ship the equipment for me (at no charge) and if I've got a shoot
they will loan me gear out of rental to cover while mine is in
the shop. I'll bet they'd put in a word on my behalf if things
got testy with the service department too. That's value. Real
cash I'm not spending. Real stress I'm not feeling.
OK, enough of that.
These camera bags are the product of real photographers putting
their heads together to come up with bags that really work.
The "build quality" of the bags is exceptional and the
detailing is brilliant. They are comfortable to wear and they
hold a ton. For year's I'd carried a film body and a nice
collection of manual focus primes in a Lowepro Omni belt
pack. Going to digital and acquiring some zooms put an end to
that, and I acquired a Tenba backpack. Nice for traveling,
next to useless for shooting from. Plan C was a Think Tank
Speed Racer belt pack. Amazingly, with a couple of Lightning Fast flash pouches, it holds almost everything
that I could get in the backpack. I went with a belt pack
because I didn't want the "SWAT team" look of the modular
systems, but it means that I'm always hauling a big bag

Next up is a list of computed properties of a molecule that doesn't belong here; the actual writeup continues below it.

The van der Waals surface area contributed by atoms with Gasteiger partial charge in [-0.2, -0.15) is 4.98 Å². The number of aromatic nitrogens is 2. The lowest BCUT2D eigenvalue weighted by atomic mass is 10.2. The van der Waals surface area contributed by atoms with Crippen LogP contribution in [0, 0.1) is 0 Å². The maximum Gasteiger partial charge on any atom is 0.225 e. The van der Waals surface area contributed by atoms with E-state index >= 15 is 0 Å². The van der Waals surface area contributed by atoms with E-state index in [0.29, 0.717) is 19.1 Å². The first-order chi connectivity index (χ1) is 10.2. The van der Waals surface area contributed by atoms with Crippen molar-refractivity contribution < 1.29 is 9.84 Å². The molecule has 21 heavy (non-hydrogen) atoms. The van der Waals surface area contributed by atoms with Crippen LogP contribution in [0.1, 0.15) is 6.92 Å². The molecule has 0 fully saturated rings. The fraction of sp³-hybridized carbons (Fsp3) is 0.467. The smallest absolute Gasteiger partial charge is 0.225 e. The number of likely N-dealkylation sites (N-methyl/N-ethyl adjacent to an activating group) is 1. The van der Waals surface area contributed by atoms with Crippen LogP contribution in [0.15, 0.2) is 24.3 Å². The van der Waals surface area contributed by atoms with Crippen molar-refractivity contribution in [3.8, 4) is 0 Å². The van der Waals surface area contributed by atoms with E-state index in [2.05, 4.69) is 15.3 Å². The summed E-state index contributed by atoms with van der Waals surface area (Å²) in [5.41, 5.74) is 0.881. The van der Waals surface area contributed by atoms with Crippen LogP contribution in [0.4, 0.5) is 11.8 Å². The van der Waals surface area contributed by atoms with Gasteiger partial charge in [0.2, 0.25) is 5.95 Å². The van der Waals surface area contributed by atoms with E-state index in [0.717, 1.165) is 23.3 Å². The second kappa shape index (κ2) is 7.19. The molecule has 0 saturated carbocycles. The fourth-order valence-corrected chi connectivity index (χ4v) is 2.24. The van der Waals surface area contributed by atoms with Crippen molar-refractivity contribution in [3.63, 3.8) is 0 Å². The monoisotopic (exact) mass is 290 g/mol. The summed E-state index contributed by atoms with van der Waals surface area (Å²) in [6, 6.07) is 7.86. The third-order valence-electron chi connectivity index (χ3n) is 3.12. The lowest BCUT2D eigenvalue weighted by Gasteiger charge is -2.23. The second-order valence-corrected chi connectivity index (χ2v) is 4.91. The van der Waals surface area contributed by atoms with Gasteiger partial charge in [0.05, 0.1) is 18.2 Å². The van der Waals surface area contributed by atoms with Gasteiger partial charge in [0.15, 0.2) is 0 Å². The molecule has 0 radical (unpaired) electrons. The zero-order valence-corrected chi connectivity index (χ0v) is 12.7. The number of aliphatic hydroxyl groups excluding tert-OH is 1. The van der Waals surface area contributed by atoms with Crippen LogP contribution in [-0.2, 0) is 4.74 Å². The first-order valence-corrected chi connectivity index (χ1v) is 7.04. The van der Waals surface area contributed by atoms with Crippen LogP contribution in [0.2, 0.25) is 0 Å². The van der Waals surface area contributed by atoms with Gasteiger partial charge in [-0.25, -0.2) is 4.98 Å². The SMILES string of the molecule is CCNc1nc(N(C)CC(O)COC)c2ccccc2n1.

around. I'm liking the modular stuff better now, I can pick
and choose what I want to carry with me more easily.
The quality and functionality of the bags would be reason
enough to buy them — they are in a league of their own
in both departments — but read this too. These are the kind of people I want to be
associated with. I feel good about spending my money here.
It's "just" a camera strap, but I have a thing for
really well made stuff. Maybe it's because it helps to fend
off entropy. Don't know, but it's real important to me.
This is one of those items made by somebody who is
passionate about doing a good, no make that superb, job and
the product shows it. It will probably outlast several
ExifTool is a Perl script (and a Perl module if you do
those kind of things) written by Phil Harvey that enables
you to read and write the metadata in your image files. It
lets you get at all kind of cool stuff that is otherwise
hidden -- way beyond F-stop and ISO and shutter speed to the
distance your AF lens focused at or the cameras shutter
count. On a Mac you just drop it on the machine and you're
good to go. It's probably harder on Windows. Usage is from
the command line, but it's worth the trouble. You can use
ExifTool to automate all sorts of metadata tasks. I use it
to add my copyright and contact information, to put the